The discharge of VOC and SVOC contaminates such as those listed into soil leads to contamination of aquifers and degrades groundwater resources for future use. Treatment and remediation of soils contaminated with VOCs or SVOCs is expensive and is often unsuccessful. For example, remediation of soils contaminated with VOCs which are partially or completely immiscible with water is particularly difficult. Also remediation of soils contaminated with highly soluble but biologically stable organic contaminants such as MTBE and 1,4-dioxane is very difficult with conventional technologies. Non-aqueous phase liquids (“NAPL”) present in the soil subsurface can be toxic and can slowly release dissolved VOCs to groundwater to generate long-term (i.e., decades or longer) sources of contamination of the soil subsurface. Indeed, plumes of subsurface groundwater contaminant may extend hundreds to thousands of feet from the source of the chemical contaminate. The chemical contaminates may then be transported into drinking water sources, lakes, rivers, and even basements of homes through volatilization from groundwater.

The art has attempted to address remediation of soil and groundwater contaminated with VOCs and SVOCs. U.S. Pat. No. 6,474,908 (Hoag, et al) and U.S. Pat. No. 6,019,548 (Hoag, et al) teach the use of persulfate with divalent transition metal salt catalyst to destroy VOC's in soil. A disadvantage of this technique, however, is that the divalent transition metals upon oxidation and/or hydrolysis may undergo precipitation. This limits the survivability and transport of the transition metal catalyst, and hence the reactivity of the persulfate to the field of contamination. Iron (III) is known to catalyze reactions of hydrogen peroxide. (Hydrogen Peroxide; Schumb, W. C; Satterfield, C. N.; and Wentworth, R. L; Reinhold Publishing Corporation, New York, N.Y., 1955; pg 469). Iron (III) complexes used with hydrogen peroxide show an ability to oxidize complex pesticides (Sun, Y and Pignatello, J. J. Agr. Food. Chem, 40:322-37, 1992). However Iron (III) is a poor catalyst for activation of persulfate.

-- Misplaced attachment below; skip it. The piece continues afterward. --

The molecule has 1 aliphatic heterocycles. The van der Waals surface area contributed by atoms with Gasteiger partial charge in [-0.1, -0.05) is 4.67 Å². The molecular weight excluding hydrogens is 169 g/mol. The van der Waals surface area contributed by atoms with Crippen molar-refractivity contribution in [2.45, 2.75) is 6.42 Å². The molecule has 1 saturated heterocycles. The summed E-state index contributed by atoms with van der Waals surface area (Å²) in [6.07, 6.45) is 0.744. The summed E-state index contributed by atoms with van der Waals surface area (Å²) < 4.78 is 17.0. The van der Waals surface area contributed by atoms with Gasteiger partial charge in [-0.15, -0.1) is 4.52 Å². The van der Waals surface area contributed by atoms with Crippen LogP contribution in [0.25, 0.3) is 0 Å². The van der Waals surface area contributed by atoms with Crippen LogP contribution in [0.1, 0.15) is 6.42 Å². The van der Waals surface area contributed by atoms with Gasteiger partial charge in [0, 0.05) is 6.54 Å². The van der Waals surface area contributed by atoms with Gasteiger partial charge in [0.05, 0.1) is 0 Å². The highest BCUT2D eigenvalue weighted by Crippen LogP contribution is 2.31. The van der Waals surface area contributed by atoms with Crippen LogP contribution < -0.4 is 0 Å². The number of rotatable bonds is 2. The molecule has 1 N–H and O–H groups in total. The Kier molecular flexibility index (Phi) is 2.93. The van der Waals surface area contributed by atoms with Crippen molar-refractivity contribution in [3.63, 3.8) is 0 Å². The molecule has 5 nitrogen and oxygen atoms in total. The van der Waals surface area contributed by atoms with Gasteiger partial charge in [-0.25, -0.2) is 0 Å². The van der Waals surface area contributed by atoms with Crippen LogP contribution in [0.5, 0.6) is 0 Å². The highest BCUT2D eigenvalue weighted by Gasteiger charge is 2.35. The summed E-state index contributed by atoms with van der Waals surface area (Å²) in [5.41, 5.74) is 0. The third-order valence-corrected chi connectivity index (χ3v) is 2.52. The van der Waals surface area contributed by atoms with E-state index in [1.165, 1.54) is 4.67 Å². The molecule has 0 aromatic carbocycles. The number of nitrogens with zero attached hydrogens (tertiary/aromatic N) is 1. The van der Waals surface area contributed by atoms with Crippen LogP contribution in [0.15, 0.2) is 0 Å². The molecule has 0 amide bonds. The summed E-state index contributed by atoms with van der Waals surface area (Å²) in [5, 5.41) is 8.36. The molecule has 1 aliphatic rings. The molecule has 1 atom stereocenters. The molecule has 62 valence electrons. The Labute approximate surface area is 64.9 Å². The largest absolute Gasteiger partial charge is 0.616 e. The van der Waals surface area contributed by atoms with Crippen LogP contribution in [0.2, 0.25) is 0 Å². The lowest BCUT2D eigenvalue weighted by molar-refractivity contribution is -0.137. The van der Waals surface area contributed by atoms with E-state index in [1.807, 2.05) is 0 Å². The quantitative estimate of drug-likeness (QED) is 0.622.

The U.S. Environmental Protection Agency (USEPA) has established maximum concentration limits for various contaminate compounds. Very low and stringent limits on the amount of halogenated organic compounds in drinking water exist. For example, the maximum concentration of solvents such as trichloroethylene, tetrachloroethylene, and carbon tetrachloride in drinking water is 5 mu.g/L, and the maximum concentration of chlorobenzenes, polychlorinated biphenyls (PCBs), and ethylene dibromide are 100 mu.g/L, 0.5 mu./L, and 0.05 mu.g/L, respectively. Satisfying these limits during remediation of contaminated soils is often virtually impossible using existing technologies.

A need therefore exists for a method of remediation that overcomes the deficiencies of the prior art.

SUMMARY OF THE INVENTION

The present invention is a method for remediation of soil, sediment, clay, rock, and the like (hereinafter collectively referred to as “soil”) and groundwater (i.e., water found underground in cracks and spaces in soil, sand and rocks), process water (i.e., water resulting from various industrial processes) or wastewater (i.e., water containing domestic or industrial waste) contaminated with volatile organic compounds, semi-volatile organic compounds, pesticides or herbicides. In addition, it may be used to treat sludges, sands or tars.

The disclosed method uses a composition comprising one or more solid phase peroxygen compounds and zero valent iron under conditions sufficient to oxidize contaminates such as VOCs, SVOCs, herbicides and pesticides in contaminated soils and water.

The method of oxidizing an organic compound entails contacting the organic compound with a composition comprising a water soluble peroxygen compound and zero valent iron. The organic compound may be present in an environmental medium including soil, groundwater, process water or wastewater. The water soluble peroxygen compound may be any of sodium persulfate, potassium persulfate, ammonium persulfate and mixtures thereof, such as mixtures of dipersulfate and monopersulfate, preferably sodium persulfate. The concentration of peroxygen compound in the solution is about 0.5 mg/L to about 250,000 mg/L and the zero valent iron and the sodium persulfate may be present in a suspension. The concentration of the zero valent iron in the suspension is about 1 ppm to about 1000 ppm on a metal basis. Preferably, zero valent iron contacts the organic compound prior to contacting the organic compound with the peroxygen compound. Organic compounds which may be oxidized include trichloroethylene (TCE), vinyl chloride, tetrachloroethylene (PCE), methylene chloride, 1,2-dichloroethane, 1,1,1-trichloroethane (TCA), carbon tetrachloride, chloroform, chlorobenzenes, benzene, toluene, xylene, ethyl benzene, ethylene dibromide, methyl tertiary butyl ether, polyaromatic hydrocarbons, polychlorobiphenyls, phthalates, 1,4-dioxane, nitrosodimethyl amine, and methyl tertbutyl ether.

DESCRIPTION OF THE PREFERRED EMBODIMENTS